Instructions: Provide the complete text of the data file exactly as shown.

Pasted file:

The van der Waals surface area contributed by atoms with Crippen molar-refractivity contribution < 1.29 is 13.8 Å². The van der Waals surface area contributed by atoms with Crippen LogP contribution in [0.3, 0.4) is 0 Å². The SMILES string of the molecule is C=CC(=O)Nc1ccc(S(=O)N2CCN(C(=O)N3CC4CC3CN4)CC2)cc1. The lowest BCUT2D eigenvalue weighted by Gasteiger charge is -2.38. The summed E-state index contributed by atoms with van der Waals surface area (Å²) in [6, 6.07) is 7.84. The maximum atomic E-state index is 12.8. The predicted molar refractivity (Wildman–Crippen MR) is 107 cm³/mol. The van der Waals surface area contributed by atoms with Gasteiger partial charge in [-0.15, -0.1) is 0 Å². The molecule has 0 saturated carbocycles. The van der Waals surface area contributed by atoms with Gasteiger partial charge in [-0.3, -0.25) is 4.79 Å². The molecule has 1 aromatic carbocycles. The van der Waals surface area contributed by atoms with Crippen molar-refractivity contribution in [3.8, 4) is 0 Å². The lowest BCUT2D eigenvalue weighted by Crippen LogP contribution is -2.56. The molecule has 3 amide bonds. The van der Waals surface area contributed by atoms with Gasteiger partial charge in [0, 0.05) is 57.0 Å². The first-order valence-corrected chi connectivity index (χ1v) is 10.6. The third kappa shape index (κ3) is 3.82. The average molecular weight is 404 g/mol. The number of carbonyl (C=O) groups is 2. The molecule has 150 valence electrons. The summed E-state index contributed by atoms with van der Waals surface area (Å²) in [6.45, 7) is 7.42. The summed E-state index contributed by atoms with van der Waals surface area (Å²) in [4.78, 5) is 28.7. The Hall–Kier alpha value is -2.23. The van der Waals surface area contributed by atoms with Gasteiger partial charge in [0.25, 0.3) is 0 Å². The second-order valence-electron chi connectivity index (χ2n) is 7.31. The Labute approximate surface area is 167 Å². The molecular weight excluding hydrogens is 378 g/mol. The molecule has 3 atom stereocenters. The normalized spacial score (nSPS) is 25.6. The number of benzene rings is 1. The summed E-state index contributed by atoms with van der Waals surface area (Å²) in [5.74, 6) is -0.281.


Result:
The van der Waals surface area contributed by atoms with Crippen molar-refractivity contribution < 1.29 is 13.8 Å². The van der Waals surface area contributed by atoms with Crippen LogP contribution in [0.3, 0.4) is 0 Å². The SMILES string of the molecule is C=CC(=O)Nc1ccc(S(=O)N2CCN(C(=O)N3CC4CC3CN4)CC2)cc1. The lowest BCUT2D eigenvalue weighted by Gasteiger charge is -2.38. The summed E-state index contributed by atoms with van der Waals surface area (Å²) in [6, 6.07) is 7.84. The maximum atomic E-state index is 12.8. The predicted molar refractivity (Wildman–Crippen MR) is 107 cm³/mol. The van der Waals surface area contributed by atoms with Gasteiger partial charge in [-0.15, -0.1) is 0 Å². The molecule has 0 saturated carbocycles. The van der Waals surface area contributed by atoms with Gasteiger partial charge in [-0.3, -0.25) is 4.79 Å². The molecule has 1 aromatic carbocycles. The van der Waals surface area contributed by atoms with Crippen molar-refractivity contribution in [3.8, 4) is 0 Å². The lowest BCUT2D eigenvalue weighted by Crippen LogP contribution is -2.56. The molecule has 3 amide bonds. The van der Waals surface area contributed by atoms with Gasteiger partial charge in [0, 0.05) is 57.0 Å². The first-order valence-corrected chi connectivity index (χ1v) is 10.6. The third kappa shape index (κ3) is 3.82. The average molecular weight is 404 g/mol. The number of carbonyl (C=O) groups is 2. The molecule has 150 valence electrons. The summed E-state index contributed by atoms with van der Waals surface area (Å²) in [6.45, 7) is 7.42. The summed E-state index contributed by atoms with van der Waals surface area (Å²) in [4.78, 5) is 28.7. The Hall–Kier alpha value is -2.23. The van der Waals surface area contributed by atoms with Gasteiger partial charge in [0.25, 0.3) is 0 Å². The second-order valence-electron chi connectivity index (χ2n) is 7.31. The Labute approximate surface area is 167 Å². The molecular weight excluding hydrogens is 378 g/mol. The molecule has 3 atom stereocenters. The normalized spacial score (nSPS) is 25.6. The number of benzene rings is 1. The summed E-state index contributed by atoms with van der Waals surface area (Å²) in [5.74, 6) is -0.281.